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Cool-ass signal processing using Gaussian processes (birthdays again)

Aki writes:

Here’s my version of the birthday frequency graph. I used Gaussian process with two slowly varying components and periodic component with decay, so that periodic form can change in time. I used Student’s t-distribution as observation model to allow exceptional dates to be outliers. I guess that periodic component due to week effect is still in the data because there is data only from twenty years. Naturally it would be better to model the whole timeseries, but it was easier to just use the cvs by Mulligan.

ALl I can say is . . . wow. Bayes wins again. Maybe Aki can supply the R or Matlab code?

P.S. And let’s not forget how great the simple and clear time series plots are, compared to various fancy visualizations that people might try.

P.P.S. More here.


  1. please do share code; my students are trying to do similar things these days with variable stars…

  2. ps Can we all please start using ISO 8601 for dates? Standards are good.

  3. Aki Vehtari says:

    Thanks for compliments!

    Our Gaussian process code for Matlab and R-interface is available at

    Since your are interested, we will in next few days add to that web page also links to specific code to produce these estimates and figures with Matlab and just the estimates with R (because we are not good with R graphics)

    I also prefer ISO 8601 dates and will use ISO 8601 like format MM-DD in the next version (MM-DD does not seem to be part of the standard)

  4. Christian Hennig says:

    It’s nice but… errr… how exactly does “Bayes win” by this? A frequentist can do pretty much the same thing, can’t he?
    By the way, for lovers of the t-distribution: What are the degrees of freedom and how chosen? (Bayes may be somewhere in here but one could do without, I guess…)

    • Andrew says:


      Just about anything that can be done using statistical method X can be done, with enough effort, using statistical method Y. Nonetheless, the actual computation was performed using a particular method, and I think that’s where the credit should go.

      • Christian Hennig says:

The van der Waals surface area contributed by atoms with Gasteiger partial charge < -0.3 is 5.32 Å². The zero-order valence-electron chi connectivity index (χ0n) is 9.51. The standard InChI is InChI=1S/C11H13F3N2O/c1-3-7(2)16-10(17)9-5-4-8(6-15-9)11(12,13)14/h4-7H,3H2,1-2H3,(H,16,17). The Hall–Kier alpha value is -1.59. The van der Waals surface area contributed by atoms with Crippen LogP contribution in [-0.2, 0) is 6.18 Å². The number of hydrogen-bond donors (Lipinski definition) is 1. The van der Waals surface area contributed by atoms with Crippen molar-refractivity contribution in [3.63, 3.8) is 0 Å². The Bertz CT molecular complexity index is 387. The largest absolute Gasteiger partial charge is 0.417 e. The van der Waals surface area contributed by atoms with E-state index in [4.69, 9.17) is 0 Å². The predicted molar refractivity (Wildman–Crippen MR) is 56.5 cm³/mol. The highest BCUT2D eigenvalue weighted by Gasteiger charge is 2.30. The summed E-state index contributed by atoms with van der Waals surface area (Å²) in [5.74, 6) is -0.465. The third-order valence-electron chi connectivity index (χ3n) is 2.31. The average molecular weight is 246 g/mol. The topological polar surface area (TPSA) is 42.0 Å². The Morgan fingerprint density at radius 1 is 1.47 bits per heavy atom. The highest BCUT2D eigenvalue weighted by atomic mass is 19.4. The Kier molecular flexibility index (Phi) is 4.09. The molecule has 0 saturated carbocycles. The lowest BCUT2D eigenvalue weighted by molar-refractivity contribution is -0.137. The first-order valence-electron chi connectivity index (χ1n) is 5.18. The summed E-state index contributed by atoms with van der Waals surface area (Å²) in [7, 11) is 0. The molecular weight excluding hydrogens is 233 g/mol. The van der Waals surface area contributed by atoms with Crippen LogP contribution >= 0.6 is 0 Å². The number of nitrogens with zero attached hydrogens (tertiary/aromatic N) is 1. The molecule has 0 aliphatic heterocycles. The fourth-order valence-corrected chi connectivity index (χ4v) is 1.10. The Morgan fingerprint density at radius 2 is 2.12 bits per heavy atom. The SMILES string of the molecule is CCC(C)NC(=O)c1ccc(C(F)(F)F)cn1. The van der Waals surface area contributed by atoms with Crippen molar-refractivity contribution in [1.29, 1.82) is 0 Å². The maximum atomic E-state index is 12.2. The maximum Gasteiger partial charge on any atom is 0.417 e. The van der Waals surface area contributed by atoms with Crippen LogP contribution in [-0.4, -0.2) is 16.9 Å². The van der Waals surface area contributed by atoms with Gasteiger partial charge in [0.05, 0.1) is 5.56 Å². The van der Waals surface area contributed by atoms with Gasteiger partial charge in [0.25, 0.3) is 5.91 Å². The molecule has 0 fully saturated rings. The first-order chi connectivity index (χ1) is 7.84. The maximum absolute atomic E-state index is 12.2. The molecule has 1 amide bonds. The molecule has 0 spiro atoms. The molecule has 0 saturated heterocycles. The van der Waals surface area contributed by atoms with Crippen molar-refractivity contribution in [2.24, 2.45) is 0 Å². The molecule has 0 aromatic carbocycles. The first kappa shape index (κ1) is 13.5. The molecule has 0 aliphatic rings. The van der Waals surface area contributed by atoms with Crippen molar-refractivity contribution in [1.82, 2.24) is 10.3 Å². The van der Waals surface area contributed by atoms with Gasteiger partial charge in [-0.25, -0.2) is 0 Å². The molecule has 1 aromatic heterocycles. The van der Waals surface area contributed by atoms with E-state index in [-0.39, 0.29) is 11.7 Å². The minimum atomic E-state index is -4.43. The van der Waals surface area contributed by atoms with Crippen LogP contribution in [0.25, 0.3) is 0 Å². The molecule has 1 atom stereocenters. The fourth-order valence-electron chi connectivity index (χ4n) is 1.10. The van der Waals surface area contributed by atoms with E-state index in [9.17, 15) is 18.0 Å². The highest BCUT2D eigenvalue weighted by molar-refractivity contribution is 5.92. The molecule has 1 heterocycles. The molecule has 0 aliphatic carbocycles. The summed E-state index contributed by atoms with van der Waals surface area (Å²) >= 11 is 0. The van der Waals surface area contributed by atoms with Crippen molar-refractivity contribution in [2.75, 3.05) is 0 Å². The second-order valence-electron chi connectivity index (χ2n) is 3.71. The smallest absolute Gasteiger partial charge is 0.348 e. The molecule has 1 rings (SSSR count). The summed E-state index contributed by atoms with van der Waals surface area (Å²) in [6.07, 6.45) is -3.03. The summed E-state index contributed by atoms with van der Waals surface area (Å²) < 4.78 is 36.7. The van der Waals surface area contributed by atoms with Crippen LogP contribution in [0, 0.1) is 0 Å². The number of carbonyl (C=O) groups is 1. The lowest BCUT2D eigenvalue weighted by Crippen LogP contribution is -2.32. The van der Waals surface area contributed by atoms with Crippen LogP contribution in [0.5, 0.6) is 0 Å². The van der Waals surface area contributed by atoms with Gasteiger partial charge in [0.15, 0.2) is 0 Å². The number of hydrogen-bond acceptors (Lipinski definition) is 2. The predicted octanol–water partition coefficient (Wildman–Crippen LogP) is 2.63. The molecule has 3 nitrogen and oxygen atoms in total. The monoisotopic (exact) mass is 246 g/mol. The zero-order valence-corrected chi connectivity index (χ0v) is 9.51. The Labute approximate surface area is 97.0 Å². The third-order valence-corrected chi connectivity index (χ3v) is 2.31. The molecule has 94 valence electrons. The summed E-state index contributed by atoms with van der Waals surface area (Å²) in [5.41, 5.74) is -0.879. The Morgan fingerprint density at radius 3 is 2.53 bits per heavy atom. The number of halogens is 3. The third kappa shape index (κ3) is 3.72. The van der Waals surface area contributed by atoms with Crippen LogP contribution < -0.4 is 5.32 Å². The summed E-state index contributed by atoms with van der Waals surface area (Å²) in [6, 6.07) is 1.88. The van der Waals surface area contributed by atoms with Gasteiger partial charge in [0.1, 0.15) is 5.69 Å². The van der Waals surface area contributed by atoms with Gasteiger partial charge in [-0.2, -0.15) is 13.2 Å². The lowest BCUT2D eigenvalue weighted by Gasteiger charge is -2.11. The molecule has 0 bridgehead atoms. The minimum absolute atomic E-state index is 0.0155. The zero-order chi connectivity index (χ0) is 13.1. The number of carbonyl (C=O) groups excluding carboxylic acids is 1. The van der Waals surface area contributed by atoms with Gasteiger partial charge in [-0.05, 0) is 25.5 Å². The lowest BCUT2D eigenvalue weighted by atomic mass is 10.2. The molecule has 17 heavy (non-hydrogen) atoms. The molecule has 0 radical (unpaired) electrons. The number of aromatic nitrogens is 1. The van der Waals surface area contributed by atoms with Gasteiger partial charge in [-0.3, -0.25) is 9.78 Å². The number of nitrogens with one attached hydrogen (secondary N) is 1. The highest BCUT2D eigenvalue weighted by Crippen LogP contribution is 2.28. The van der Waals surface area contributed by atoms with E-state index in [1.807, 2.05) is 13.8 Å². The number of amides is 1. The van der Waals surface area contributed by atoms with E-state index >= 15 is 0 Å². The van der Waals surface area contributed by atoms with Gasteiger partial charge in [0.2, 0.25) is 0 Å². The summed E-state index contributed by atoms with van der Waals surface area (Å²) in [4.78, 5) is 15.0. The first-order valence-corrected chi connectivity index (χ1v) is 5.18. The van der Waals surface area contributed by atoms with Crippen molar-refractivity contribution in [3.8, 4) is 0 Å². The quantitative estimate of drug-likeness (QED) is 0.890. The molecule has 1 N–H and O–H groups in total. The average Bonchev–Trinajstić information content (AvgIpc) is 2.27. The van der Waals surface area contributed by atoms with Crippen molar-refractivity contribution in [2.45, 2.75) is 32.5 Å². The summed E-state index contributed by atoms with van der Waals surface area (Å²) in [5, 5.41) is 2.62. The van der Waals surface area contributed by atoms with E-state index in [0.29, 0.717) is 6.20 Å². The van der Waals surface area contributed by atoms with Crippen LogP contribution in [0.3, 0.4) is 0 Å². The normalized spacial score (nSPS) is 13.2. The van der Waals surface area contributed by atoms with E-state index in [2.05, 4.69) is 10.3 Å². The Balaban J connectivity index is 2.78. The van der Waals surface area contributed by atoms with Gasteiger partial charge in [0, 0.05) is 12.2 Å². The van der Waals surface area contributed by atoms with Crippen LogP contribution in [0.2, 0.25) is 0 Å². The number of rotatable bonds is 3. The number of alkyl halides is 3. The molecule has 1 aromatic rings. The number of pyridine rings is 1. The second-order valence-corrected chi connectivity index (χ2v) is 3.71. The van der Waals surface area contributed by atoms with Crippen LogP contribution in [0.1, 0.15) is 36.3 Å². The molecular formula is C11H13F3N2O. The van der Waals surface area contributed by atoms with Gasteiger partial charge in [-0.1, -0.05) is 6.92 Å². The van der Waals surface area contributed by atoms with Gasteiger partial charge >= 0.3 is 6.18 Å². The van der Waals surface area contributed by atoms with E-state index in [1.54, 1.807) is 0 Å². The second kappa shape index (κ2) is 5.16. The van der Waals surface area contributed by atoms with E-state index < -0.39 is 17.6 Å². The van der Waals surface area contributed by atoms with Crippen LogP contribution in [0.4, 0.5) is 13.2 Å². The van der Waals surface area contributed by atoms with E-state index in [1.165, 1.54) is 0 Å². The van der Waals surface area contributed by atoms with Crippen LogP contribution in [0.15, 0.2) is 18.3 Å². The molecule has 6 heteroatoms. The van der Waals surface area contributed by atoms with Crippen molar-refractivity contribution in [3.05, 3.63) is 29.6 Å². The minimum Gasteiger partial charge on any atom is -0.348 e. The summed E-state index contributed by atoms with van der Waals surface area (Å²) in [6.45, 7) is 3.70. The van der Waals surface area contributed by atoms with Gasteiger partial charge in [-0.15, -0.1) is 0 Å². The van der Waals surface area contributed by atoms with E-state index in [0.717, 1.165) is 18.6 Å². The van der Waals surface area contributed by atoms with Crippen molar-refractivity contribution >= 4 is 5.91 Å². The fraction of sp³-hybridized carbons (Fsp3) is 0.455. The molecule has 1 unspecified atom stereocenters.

I don’t see where there is any “value added” by Bayes here at all, though. Isn’t this just plain good probability modelling with no use for priors and posteriors (OK, I could imagine where they are but what is lost if they weren’t there)? Am I missing something?

        • Andrew says:


          The Gaussian process model is a prior distribution for the underlying series. In strict classical inference, you’re not allowed to assign a probability distribution for the parameters of interest. Again, you can do whatever you want and you don’t have to call it Bayesian—you can call it “regularization” or whatever—but this particular calculation happens to have been done using Bayesian methods.

  5. Robert Kern says:

    I followed Chris Mulligan’s example and extracted the full time series from BigQuery.

    The day_of_year column is coded 1-366 as if there were a leap day in every year, Feb 28th is always 59, Mar 1st is always 61, Dec 31st is always 366. The day_of_week column is coded 1-7, Mon-Sun.

    Have fun!

  6. This is fantastic, Aki. Most interesting is that the residual suggests the ~12/30 spike isn’t as severe as I thought.

  7. Carlitos says:

    Robert: thanks a lot for publishing the data… it had me entertained for a couple of hours!

    In case someone wants to play with R/ggplot2, i found the following charts interesting:

    for (i in (1+3):(nrow(data)-3))
    for (i in (1+182):(nrow(data)-182))




  8. g says:

    Shouldn’t the smoothed graph be constrained to be smooth across the year boundary? It seems like that would make the residual at the very end of the year bigger, which might gratify Chris :-).

  9. Aki Vehtari says:

    Integration over the latent values was made using robust expectation propagation as described in Covariance function and likelihood parameters were estimated by optimizing the marginal posterior. The figure shown here was made using degrees of freedom nu=2 while the optimized nu was about 1.6 producing similar figure.

    Smoothing should not be made across the year boundary as there seem to be increasing trend in the number of births. This is more obvious in the full time series. Using full time series will help to get better estimates for the dates near the year boundary.

    I’ll check the full time series data next week and will provide then code for both the above figure and full time series.

  10. Sam Clifford says:

    I’ve just spent today revising a paper I’m writing where we look at a joint annual and daily trend for some air quality data. I reckon you could use a tensor product of a cyclic B-spline for the annual trend and a cyclic B-spline or cyclic random walk model for the weekly trend. I’m not totally comfortable with the periodic term presented above. Any excess temporal variation could be captured with an AR(1) error model. If I remember I’ll try to have a look at this come next week.

  11. DCA says:

    I would imagine that nearly the same decomposition (which is very informative) could be gotten from the stl code (seasonal-trend-loess) of Cleveland et al; I’ve only used the Fortran version of this but it is in R:

    • StefanP says:

      Yes absolutely, it is very informative, especially considering the minute effort involved. Using Mulligans code it is simply:


  12. […] updates: Here is my plot using the full time series data to make the model. Data analysis could be made in […]